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Abstract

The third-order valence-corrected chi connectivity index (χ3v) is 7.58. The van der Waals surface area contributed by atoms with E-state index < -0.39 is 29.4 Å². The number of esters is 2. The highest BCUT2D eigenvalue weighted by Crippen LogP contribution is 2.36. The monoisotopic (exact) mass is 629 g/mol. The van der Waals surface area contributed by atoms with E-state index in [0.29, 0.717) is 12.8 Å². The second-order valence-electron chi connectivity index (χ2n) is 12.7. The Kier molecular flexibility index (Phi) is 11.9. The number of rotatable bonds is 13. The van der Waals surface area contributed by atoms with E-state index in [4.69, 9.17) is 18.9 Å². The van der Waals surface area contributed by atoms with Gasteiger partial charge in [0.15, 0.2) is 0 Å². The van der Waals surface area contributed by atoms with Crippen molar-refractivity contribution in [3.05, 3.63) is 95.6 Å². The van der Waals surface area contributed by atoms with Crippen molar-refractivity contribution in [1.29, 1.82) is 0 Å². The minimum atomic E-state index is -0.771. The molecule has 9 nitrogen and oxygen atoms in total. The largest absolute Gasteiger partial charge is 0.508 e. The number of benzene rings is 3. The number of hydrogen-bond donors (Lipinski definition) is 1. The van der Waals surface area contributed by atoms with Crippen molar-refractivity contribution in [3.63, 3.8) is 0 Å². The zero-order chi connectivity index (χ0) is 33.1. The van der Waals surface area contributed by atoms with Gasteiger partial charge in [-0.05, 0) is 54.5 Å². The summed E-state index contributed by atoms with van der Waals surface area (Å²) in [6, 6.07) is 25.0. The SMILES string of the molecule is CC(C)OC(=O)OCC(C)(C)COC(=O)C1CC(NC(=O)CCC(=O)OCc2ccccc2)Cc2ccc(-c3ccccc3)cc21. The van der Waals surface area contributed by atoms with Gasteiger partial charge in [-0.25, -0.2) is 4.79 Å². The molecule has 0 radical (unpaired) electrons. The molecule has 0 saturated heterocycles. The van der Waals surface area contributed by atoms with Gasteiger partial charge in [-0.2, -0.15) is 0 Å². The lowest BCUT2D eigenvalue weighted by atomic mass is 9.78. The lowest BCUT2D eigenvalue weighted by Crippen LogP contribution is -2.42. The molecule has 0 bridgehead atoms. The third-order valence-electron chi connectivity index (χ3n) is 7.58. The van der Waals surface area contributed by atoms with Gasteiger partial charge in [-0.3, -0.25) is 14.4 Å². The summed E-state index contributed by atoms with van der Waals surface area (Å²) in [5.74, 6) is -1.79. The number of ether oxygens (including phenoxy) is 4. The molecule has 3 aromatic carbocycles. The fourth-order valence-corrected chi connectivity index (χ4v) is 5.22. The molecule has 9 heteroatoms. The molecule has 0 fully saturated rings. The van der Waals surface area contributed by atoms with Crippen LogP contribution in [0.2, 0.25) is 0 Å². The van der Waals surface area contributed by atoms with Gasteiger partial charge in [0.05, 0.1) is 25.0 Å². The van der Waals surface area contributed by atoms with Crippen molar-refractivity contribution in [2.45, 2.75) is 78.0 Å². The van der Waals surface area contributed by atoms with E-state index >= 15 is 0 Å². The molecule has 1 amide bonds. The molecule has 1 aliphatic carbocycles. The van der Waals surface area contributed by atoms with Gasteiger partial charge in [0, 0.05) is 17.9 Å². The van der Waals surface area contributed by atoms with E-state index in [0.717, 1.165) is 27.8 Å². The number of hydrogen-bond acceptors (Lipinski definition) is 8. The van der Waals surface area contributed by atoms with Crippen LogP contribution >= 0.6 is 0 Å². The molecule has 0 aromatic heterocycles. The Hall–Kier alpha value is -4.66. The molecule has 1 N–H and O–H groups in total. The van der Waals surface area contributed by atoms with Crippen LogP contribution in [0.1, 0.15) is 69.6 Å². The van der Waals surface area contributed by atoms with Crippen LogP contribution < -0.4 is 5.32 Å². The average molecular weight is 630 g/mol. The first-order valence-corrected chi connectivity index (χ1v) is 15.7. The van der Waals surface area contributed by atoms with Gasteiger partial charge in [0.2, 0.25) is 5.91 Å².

Farmers buying plant food from cooperatives paid 8 percent less per ton than those buying from other firms. On the average, farmers paid $361 per ton of nutrient from cooperatives in 1975, compared with the $392 they paid noncooperatives. This price differential of $31 a ton saved cooperative patrons close to $200 million that year. These savings did not include patronage refunds declared to farmers on their 1975 purchases or any potential savings from restraints the cooperative presence may have had on the overall market. Nor did the study include data on differences, if any, in fertilizer services provided by the cooperatives versus noncooperatives.

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